Jared Kushner veered off-script with inflammatory remarks about Gaza protests

Jared Kushner's speech at the opening of the U.S. Embassy in Jerusalem referenced deadly Palestinian protests

Jared Kushner made a wildly controversial comment about the unrest in Gaza to a crowd at the U.S. Embassy opening in Jerusalem on Monday that did not appear to be part of his prepared remarks and was not included in excerpts of the speech later released by the White House

"As we have seen from the protests of the last month and even today, those provoking violence are part of the problem and not part of the solution," Kushner said in a rare public appearance. His comments were in reference to the Palestinians protesting the embassy moving from Tel Aviv. In the hours leading up to the ceremony, and continuing though the day, at least 52 Palestinians were gunned down and over 2,000 more were injured by Israeli soldiers in the contested Gaza Strip, making it the deadliest day between Israelis and Palestinians since the 2014 Gaza War, according to CNN.


The president's son-in-law and senior adviser has been overseeing Israeli-Palestinian peace efforts for several months, mostly behind the scenes, and this speech was arguably his most significant policy speech to date.

But Kushner’s comments as the violence raged on weren’t included in the excerpts of his remarks delivered to the press ahead of time, according to TIME Magazine. And while VICE News was unable to verify the report, both CNN's Jim Scuitto and MSNBC News reporter Ayman Mohyeldin say that the remarks were completely omitted from an official White House transcript he obtained.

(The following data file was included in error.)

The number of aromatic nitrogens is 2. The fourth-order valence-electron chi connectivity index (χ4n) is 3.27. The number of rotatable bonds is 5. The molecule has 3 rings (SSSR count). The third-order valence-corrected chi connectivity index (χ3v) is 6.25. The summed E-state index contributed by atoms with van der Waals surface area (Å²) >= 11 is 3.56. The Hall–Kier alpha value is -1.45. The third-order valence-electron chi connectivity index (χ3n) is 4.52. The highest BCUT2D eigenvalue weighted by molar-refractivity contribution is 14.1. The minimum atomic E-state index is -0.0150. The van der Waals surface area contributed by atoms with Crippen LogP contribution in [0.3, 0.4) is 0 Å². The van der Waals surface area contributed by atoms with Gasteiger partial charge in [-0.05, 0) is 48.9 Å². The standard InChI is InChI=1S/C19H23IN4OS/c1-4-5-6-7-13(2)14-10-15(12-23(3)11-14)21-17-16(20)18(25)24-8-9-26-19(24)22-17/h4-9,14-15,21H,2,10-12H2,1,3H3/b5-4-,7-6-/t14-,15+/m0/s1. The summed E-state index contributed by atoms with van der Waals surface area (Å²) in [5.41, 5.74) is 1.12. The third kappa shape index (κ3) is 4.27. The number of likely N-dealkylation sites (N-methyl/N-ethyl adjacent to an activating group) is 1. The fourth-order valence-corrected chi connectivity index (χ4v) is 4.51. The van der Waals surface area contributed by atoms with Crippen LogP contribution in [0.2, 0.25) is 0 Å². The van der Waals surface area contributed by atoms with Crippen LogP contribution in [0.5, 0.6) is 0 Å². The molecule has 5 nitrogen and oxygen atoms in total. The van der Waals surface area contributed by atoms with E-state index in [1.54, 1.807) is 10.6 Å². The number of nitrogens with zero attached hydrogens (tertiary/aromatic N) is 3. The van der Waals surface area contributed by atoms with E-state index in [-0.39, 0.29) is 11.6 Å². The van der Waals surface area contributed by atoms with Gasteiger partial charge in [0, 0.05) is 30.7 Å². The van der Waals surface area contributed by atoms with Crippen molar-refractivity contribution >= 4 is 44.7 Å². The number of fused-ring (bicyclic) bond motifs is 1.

What was in the transcript was his optimism about the prospects for peace in the area.

“We believe it is possible for both sides to gain more than they give so that all people can live in peace, safe from danger, free from fear, and able to pursue their dreams," Kushner said. “I believe peace is within reach if we dare to believe the future can be different from the past. That we are not condemned to relive history, and that the way things were is not how they must forever be.”

President Trump recognized Jerusalem as Israel’s capital and promised to move the U.S. Embassy to the holy city during his campaign for president. In December, he announced the decision to make the move, a controversial break with decades of official U.S. policy.

“While presidents before him backed down from their pledge to move the American embassy once in office, this president delivered. Because when President Trump makes a promise, he keeps it,” Kushner said.

The embassy move is seen by many Palestinians as a pro-Israel bias from Trump, and Palestinian leaders have refused to engage with the U.S. in recent months.

“It is very, very tragic that they're celebrating an illegal action while Israel is killing and injuring thousands of Palestinian civilians,” Riyad Mansour, the Palestinian ambassador to the United Nations, told reporters outside the U.N. Security Council chambers in New York, according to ABC News. “This is the life of the Palestinian people, and those who think that opening the embassy opens doors to peace, let them look at what is really happening in the Gaza Strip.”

Cover image: Senior White House Advisor Jared Kushner speaks on stage as U.S. ambassador to Israel David Friedman looks on during the opening of the U.S. embassy in Jerusalem on May 14, 2018. Photo by Lior Mizrahi/Getty Images.